From Maid Cafes to Butler Cafes: Latest Craze in Japanese-Themed Dining
① Japan’s Butler Café – A Mansion Concept
Maid cafés in Japan are increasingly gaining popularity among tourists. These unique cafés have been a part of Japanese culture for over two decades and have increased nationwide. Visiting a maid café has become a must-do activity for those traveling to Japan.
In addition to maid cafés, Japan also boasts butler cafés, which follow a similar concept but feature butlers instead of maids. The inaugural butler café in Japan opened its doors in March 2006 in Ikebukuro, Tokyo. Known as “Swallowtail” (SWALLOWTAIL Butlers Cafe), this establishment offers patrons a unique experience of Japanese aristocratic culture.
Within butler cafés, the butlers assume various roles, including house stewards responsible for overseeing the mansion staff, second stewards, and doorkeepers. Upon customers arriving at the café, they are warmly greeted with a welcoming “Welcome, Miss.”
These cafés offer customers professionally crafted desserts and teas prepared by a pastry chef with skills akin to those in upscale hotels. The ambiance within the café, reminiscent of an old-fashioned mansion, allows guests to immerse themselves in a unique experience. However, it’s worth noting that prices at these establishments tend to be higher, ranging from approximately 2,800 to 4,500 yen (equivalent to $25 to $40).
Reservations for butler cafés are mandatory and can be made online up to 15 days in advance. Visitors can conveniently check the available time slots for the desired date on the café’s website. Additionally, it’s essential to adhere to the café’s strict policy, which prohibits using electronic devices, including cell phones, while inside the establishment.
② Themed Cafés Land in Korea
The phenomenon of Japan’s maid cafés making their way to Korea has created quite a buzz, and now, even butler cafés have started to emerge, drawing significant attention. The first butler café in Korea opened its doors in Yeonnam-dong, Mapo-gu, Seoul.
The café’s popularity was immediately evident, with most reservations for the first month being fully booked shortly after its opening. It primarily captured the interest of female customers in their twenties and thirties. A video on the Butler café’s social media account garnered over 340,000 views, proving its growing popularity. The many comments and many ‘likes’ on the video further underscore its appeal.
In the video, a butler adheres to the café’s unique concept, stating, “The lady of the house has scheduled a midterm evaluation this week, so you must study hard,” as part of the customer interaction. Like their counterparts in Japan, customers in Korea’s butler cafés are greeted with the phrase, “Have you returned, Miss?”.
The butler café meticulously designs its interior and utensils to align with the ambiance of a grand mansion. Like the protocol observed in Japan’s butler cafés, customers are advised not to lift heavy items independently. To summon a butler’s assistance, customers must ring the bell conveniently placed on their table.
The café’s primary offering is afternoon tea, allowing guests to savor delectable desserts and tea. Operating on a reservation-only basis, the café charges an entrance fee of $9, while the afternoon tea set is priced at approximately $16. Additionally, there is an option for a Polaroid photo shoot, available for roughly $9.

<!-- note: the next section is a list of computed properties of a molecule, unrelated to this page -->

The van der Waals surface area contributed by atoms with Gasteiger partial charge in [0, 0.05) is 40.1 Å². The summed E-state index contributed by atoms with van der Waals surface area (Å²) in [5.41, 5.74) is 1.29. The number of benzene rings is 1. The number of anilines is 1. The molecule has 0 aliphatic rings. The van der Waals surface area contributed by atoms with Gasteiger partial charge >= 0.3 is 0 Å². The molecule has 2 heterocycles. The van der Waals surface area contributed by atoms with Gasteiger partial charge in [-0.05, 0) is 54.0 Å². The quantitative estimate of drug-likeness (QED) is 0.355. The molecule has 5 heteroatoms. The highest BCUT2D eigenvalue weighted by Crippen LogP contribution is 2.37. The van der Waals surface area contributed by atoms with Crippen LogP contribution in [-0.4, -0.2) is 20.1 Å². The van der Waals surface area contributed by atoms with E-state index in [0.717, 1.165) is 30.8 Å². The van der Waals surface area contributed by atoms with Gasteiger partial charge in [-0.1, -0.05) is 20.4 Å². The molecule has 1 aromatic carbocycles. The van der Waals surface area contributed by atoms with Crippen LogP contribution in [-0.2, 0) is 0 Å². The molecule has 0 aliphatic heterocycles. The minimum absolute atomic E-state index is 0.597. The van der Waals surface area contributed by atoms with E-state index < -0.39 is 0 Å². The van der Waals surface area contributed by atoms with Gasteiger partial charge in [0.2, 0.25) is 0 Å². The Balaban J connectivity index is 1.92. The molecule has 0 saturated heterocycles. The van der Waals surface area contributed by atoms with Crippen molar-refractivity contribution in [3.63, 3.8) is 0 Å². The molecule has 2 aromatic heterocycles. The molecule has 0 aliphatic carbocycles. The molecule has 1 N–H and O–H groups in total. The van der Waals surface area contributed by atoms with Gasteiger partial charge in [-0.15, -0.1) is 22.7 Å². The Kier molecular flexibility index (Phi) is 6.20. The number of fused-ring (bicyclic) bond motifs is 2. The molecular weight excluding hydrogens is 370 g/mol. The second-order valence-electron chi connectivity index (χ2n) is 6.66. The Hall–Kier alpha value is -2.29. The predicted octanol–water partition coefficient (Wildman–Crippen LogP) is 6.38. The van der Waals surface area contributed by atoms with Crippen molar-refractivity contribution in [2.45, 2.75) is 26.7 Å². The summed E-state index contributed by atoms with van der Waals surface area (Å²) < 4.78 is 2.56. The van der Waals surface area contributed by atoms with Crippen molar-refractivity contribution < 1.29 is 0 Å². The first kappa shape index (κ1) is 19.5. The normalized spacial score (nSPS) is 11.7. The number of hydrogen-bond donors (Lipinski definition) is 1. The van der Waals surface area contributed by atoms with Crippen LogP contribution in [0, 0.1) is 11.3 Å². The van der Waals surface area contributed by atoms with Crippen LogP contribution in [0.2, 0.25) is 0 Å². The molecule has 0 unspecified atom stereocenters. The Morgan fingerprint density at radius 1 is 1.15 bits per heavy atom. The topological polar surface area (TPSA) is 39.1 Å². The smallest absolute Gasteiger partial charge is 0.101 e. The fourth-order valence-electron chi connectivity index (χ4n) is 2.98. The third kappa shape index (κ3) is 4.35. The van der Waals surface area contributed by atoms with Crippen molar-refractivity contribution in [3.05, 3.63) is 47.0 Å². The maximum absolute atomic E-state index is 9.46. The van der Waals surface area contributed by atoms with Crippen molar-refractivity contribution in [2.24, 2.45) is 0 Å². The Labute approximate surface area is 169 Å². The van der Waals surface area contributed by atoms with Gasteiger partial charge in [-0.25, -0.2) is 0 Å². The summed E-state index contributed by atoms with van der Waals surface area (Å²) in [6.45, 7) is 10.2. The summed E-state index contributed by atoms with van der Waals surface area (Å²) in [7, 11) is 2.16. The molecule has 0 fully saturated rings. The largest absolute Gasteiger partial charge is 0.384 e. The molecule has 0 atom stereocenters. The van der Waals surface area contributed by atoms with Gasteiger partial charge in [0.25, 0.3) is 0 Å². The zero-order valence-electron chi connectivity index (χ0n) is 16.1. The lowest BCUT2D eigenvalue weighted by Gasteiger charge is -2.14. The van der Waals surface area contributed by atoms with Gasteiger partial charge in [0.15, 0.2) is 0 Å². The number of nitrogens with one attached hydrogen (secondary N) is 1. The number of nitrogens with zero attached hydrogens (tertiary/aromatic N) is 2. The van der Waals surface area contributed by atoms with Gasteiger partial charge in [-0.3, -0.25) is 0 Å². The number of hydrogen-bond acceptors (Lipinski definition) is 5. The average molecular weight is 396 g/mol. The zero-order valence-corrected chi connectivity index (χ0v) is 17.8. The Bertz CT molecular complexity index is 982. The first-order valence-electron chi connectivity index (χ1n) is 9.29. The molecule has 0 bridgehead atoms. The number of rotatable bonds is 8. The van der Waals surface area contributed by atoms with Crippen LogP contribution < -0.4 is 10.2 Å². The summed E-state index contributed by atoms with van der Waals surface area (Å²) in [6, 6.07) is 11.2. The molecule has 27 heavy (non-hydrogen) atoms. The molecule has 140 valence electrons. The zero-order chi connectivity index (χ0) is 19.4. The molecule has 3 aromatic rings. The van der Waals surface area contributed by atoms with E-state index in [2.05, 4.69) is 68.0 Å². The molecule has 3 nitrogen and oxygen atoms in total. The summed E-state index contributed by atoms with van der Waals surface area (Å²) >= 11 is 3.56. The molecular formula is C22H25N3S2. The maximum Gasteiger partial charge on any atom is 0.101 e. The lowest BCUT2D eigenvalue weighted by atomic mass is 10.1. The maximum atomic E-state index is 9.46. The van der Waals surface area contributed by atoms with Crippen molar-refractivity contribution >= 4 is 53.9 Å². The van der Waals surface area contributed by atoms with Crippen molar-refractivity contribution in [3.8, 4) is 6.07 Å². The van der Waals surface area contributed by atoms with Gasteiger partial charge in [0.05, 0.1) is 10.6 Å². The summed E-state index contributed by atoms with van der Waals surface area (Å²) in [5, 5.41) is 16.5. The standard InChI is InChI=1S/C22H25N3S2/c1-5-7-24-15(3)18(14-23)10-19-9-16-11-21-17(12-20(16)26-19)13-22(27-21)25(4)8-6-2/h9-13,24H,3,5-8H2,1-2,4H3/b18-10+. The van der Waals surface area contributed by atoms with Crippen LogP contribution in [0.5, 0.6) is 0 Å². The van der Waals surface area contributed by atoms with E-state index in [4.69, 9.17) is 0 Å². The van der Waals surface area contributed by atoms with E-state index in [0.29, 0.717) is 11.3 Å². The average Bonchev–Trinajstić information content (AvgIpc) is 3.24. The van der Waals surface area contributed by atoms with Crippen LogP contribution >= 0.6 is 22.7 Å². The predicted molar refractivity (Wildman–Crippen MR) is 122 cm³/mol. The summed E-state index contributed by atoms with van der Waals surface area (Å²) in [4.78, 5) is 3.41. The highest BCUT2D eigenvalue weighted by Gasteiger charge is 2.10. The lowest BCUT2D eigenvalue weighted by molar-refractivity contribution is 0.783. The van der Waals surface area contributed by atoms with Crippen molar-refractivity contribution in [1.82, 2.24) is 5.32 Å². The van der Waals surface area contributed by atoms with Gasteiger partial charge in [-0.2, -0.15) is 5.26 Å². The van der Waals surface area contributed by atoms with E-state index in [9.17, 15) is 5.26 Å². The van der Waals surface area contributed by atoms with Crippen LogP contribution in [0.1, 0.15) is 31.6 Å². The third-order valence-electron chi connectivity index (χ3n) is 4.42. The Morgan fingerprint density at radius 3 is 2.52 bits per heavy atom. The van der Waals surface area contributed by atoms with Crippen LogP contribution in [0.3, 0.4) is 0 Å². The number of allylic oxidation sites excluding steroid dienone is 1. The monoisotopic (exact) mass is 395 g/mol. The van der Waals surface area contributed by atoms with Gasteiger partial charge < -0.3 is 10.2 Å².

The café’s spokesperson articulated their vision: “Every individual was once addressed as ‘prince’ or ‘princess’ upon their birth, but as they age and integrate into society, such romantic notions often wane.” Elaborating on the café’s motive, they explained, “We aspired to provide a fresh experience where people, even if just for a day, could be treated and esteemed as ‘ladies’ and ‘gentlemen,’ transcending the mere designation of ‘individuals with their narratives.'”
The café predominantly attracts female customers in their twenties and thirties, with many patrons visiting alone. On social media platforms, there are numerous reviews from visitors to the Butler café, with the majority expressing positive feedback and overall satisfaction with their experience.
③ Fully Booked As Soon As It Opened
Similar to the initial reactions when maid cafés first arrived in Korea, there has been a mixed response, including concerns about the potential sexualization of the concept. Some individuals have voiced disapproval regarding the operation of Japan’s unique cafés in Korea, while experts have also raised apprehensions about maid cafés.
Professor Lee Young Ae, from the Consumer Studies Department at Incheon National University, provided insights into the phenomenon, stating, “For the younger generation, maid cafés appear to serve as a means to satisfy their craving for recognition by participating in and sharing experiences on social media.” However, she also highlighted a significant issue, explaining, “The content’s origin, which revolves around the concept of maids, often focuses on sexualization, potentially leading people to imagine inappropriate scenarios in reality.”
Professor Lee went on to express her concerns, particularly regarding the potential impact on teenagers, stating, “There are worries, particularly about instilling distorted sexual concepts in young individuals.”
By. Min Jae Kim